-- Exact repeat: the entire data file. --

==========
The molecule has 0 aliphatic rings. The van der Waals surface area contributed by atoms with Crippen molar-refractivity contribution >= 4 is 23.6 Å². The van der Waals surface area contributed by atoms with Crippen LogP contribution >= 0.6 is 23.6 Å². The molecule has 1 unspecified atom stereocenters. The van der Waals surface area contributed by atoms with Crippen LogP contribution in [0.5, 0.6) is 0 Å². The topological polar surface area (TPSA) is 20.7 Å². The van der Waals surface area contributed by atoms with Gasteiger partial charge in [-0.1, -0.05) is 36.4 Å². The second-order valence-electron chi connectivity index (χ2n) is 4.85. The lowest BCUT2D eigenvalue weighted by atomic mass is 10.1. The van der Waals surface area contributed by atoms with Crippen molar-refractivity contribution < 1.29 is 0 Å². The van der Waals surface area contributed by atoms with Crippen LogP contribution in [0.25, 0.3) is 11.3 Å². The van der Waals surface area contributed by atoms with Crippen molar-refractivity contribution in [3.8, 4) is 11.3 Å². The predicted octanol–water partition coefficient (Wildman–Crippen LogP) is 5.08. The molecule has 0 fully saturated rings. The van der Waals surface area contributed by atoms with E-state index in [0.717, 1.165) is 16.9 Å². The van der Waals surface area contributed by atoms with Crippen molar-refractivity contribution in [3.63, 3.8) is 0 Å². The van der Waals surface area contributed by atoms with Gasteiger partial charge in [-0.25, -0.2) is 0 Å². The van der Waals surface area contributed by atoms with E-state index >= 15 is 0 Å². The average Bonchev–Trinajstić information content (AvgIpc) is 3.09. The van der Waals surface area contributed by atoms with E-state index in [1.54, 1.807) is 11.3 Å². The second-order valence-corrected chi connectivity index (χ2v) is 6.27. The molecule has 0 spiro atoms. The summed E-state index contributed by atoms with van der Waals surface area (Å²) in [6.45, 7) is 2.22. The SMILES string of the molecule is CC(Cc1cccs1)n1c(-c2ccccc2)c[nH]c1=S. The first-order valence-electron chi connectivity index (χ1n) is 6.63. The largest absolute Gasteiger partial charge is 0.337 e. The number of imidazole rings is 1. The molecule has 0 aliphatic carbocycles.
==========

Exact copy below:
The molecule has 0 aliphatic rings. The van der Waals surface area contributed by atoms with Crippen molar-refractivity contribution >= 4 is 23.6 Å². The van der Waals surface area contributed by atoms with Crippen LogP contribution >= 0.6 is 23.6 Å². The molecule has 1 unspecified atom stereocenters. The van der Waals surface area contributed by atoms with Crippen LogP contribution in [0.5, 0.6) is 0 Å². The topological polar surface area (TPSA) is 20.7 Å². The van der Waals surface area contributed by atoms with Gasteiger partial charge in [-0.1, -0.05) is 36.4 Å². The second-order valence-electron chi connectivity index (χ2n) is 4.85. The lowest BCUT2D eigenvalue weighted by atomic mass is 10.1. The van der Waals surface area contributed by atoms with Crippen molar-refractivity contribution < 1.29 is 0 Å². The van der Waals surface area contributed by atoms with Crippen LogP contribution in [0.25, 0.3) is 11.3 Å². The van der Waals surface area contributed by atoms with Crippen molar-refractivity contribution in [3.8, 4) is 11.3 Å². The predicted octanol–water partition coefficient (Wildman–Crippen LogP) is 5.08. The molecule has 0 fully saturated rings. The van der Waals surface area contributed by atoms with E-state index in [0.717, 1.165) is 16.9 Å². The van der Waals surface area contributed by atoms with Crippen molar-refractivity contribution in [3.63, 3.8) is 0 Å². The van der Waals surface area contributed by atoms with Gasteiger partial charge in [-0.25, -0.2) is 0 Å². The van der Waals surface area contributed by atoms with E-state index >= 15 is 0 Å². The average Bonchev–Trinajstić information content (AvgIpc) is 3.09. The van der Waals surface area contributed by atoms with E-state index in [1.54, 1.807) is 11.3 Å². The second-order valence-corrected chi connectivity index (χ2v) is 6.27. The molecule has 0 spiro atoms. The summed E-state index contributed by atoms with van der Waals surface area (Å²) in [6.45, 7) is 2.22. The SMILES string of the molecule is CC(Cc1cccs1)n1c(-c2ccccc2)c[nH]c1=S. The first-order valence-electron chi connectivity index (χ1n) is 6.63. The largest absolute Gasteiger partial charge is 0.337 e. The number of imidazole rings is 1. The molecule has 0 aliphatic carbocycles.